John Major says Britain is no longer a first-rate global power

John Major says Britain should accept the country is no longer a first-rate global power

  • Ex-prime minister Sir John Major said Britain no longer a first-rate global power 
  • The former Tory leader claimed that Brexit was a ‘wretched betrayal’ for voters
  • He also warned effect of Brexit is increased support for Scotland independence

Britain needs to accept it is no longer a first-rate global power, former prime minister Sir John Major has declared.

In a speech in London last night, Sir John said: ‘We are no longer a great power. We will never be so again… 

‘We are a top second-rank power but, over the next half century – however well we perform – our small size and population makes it likely we will be passed by the growth of other, far larger, countries.’

Sir John Major: Former prime minister said said Britain no longer a first-rate global power and described Brexit as a ‘wretched betrayal of what our electors were led to believe’

The former Tory leader claimed that the result of Brexit trade talks will be ‘a flimsy, barebones deal or no deal at all’, which he described as a ‘wretched betrayal of what our electors were led to believe’.

‘It now seems that on January 1 next year, Brexit may be even more brutal than anyone expected,’ he added.

‘Because of our bombast, our blustering, our threats and our inflexibility – our trade will be less profitable, our Treasury poorer, our jobs fewer, and our future less prosperous.’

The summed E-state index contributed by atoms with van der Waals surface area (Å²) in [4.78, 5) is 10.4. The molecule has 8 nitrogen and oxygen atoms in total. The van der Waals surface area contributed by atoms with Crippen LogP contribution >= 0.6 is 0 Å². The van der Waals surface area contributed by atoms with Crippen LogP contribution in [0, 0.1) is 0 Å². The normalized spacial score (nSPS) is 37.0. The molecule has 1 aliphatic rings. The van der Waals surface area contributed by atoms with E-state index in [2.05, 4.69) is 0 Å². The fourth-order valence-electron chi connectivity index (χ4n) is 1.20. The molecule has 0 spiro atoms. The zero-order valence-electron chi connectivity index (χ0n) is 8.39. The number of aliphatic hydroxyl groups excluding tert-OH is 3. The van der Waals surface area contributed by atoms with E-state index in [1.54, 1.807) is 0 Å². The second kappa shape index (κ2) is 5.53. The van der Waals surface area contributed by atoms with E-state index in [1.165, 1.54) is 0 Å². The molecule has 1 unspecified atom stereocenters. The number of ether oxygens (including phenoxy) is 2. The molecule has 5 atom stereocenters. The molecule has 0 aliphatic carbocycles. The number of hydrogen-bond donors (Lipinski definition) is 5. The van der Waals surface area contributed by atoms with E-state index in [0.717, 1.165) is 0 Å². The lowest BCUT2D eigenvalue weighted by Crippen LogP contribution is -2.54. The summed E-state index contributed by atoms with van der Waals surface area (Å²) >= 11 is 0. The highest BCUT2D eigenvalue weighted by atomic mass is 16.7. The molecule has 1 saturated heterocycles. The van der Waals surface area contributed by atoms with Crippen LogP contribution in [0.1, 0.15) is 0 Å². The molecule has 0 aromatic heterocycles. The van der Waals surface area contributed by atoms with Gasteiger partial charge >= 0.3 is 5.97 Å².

The former Tory leader claimed that the result of Brexit trade talks will be ‘a flimsy, barebones deal or no deal at all’, which he described as a ‘wretched betrayal of what our electors were led to believe’

European Union’s chief Brexit negotiator Michel Barnier arrives at the European Council for a meeting in Brussels

He also warned one ‘deeply troubling effect’ of Brexit is increased support for Scotland independence. Pictured: A pro-Scottish independence and anti-Brexit demonstration outside the Scottish Parliament on February 1

And Sir John warned that one ‘deeply troubling effect’ of Brexit is the ‘risk of breaking up the UK by increased support for Scotland to leave the Union, and Northern Ireland to unite with the South’.

He put forward a suggestion that ministers should agree to a Scottish independence referendum only on the basis that if there was a vote to leave the UK there would need to be a confirmatory referendum following divorce talks.

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